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Word comparisons

Note 353 – Is it ‘formally’ or ‘formerly’?


The word formally was underlined in the spell check just after I posted Note 352 yesterday, and it prompted me to change it to formerly so I quickly did (unfortunately without thinking). Whilst typing this blog today and running myself down thinking that I had spelt something wrong, I have now realised that I actually spelt it right to start with (for those that spotted it, I’ve just switched over and changed it back). The sentence that I wrote was:

“For all intents and purposes Chloe was the manager, even though she hadn’t formally been promoted”.

In the above sentence I meant ‘”..she hadn’t officially been promoted” so do you agree that I spelt it right?

The adverb formerly means “in the past; in earlier times” (source: Oxford Dictionaries online), for example:

  • She was formerly known as Miss Brooks.

The adverb formally means: ‘officially’ or ‘in accordance with convention or etiquette’ (source: Oxford Dictionaries online), for example:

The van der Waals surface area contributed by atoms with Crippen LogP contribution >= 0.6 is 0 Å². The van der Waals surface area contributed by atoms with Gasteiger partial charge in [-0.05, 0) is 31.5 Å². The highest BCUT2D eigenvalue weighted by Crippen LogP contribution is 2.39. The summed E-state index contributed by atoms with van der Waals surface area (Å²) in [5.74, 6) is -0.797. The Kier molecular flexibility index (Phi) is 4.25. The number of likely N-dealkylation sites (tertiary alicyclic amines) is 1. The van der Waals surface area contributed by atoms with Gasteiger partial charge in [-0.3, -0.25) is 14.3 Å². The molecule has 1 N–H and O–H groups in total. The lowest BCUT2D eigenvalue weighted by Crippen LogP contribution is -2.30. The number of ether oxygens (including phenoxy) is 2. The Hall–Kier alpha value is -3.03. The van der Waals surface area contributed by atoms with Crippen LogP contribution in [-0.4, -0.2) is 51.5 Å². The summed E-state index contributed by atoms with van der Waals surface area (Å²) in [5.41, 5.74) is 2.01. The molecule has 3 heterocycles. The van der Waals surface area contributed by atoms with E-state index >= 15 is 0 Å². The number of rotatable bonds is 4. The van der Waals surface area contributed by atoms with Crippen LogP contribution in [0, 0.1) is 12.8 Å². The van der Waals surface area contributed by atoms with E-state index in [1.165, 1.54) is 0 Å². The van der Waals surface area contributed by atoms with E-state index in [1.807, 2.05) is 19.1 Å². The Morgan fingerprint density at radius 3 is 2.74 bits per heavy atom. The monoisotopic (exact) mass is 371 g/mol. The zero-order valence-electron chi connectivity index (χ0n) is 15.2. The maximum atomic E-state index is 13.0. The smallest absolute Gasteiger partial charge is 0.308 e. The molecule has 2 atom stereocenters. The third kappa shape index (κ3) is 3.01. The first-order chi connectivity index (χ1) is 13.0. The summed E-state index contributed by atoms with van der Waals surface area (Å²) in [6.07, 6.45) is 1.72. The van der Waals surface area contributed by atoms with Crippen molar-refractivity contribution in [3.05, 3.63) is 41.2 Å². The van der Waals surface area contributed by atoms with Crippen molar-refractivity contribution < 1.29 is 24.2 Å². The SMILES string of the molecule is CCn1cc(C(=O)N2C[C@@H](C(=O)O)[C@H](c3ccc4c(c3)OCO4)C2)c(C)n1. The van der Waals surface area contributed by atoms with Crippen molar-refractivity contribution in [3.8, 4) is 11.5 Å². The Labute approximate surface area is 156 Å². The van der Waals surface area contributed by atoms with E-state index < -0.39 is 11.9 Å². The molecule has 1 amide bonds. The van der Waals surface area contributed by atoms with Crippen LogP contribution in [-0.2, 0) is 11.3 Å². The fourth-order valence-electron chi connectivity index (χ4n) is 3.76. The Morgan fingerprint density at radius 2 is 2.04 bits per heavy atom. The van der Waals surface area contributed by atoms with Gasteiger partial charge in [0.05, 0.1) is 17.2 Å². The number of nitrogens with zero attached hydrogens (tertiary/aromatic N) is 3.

• They dressed formally for the Scottish wedding
  • Let’s announce the structure formally, in our team meeting on Tuesday

The moral of the blog is: be cautious when using ‘spell check’ or at least click on the ‘explain’ option that WordPress provides, as that gives you the definitions. I didn’t do that yesterday as it was late and I was tired – shame on me!

Until tomorrow…

Sandra
www.sandramadeira.com
13 days to go on My Writing Challenge…

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About Sandra Madeira

I am a full-time working mum with a passion for writing and inspiring others. Please let me know what you think of my blog - constructive comments welcome. Have a great day Sandra Freelance Writer www.sandramadeira.com

Discussion

5 thoughts on “Note 353 – Is it ‘formally’ or ‘formerly’?

  1. The taming of spellcheck is a crucial part of the writer’s journey . . .

    Posted by Andy Szpuk | April 17, 2012, 10:37 pm

Trackbacks/Pingbacks

  1. Pingback: Note 358 – Comparing morale and moral « My writing challenge - April 22, 2012

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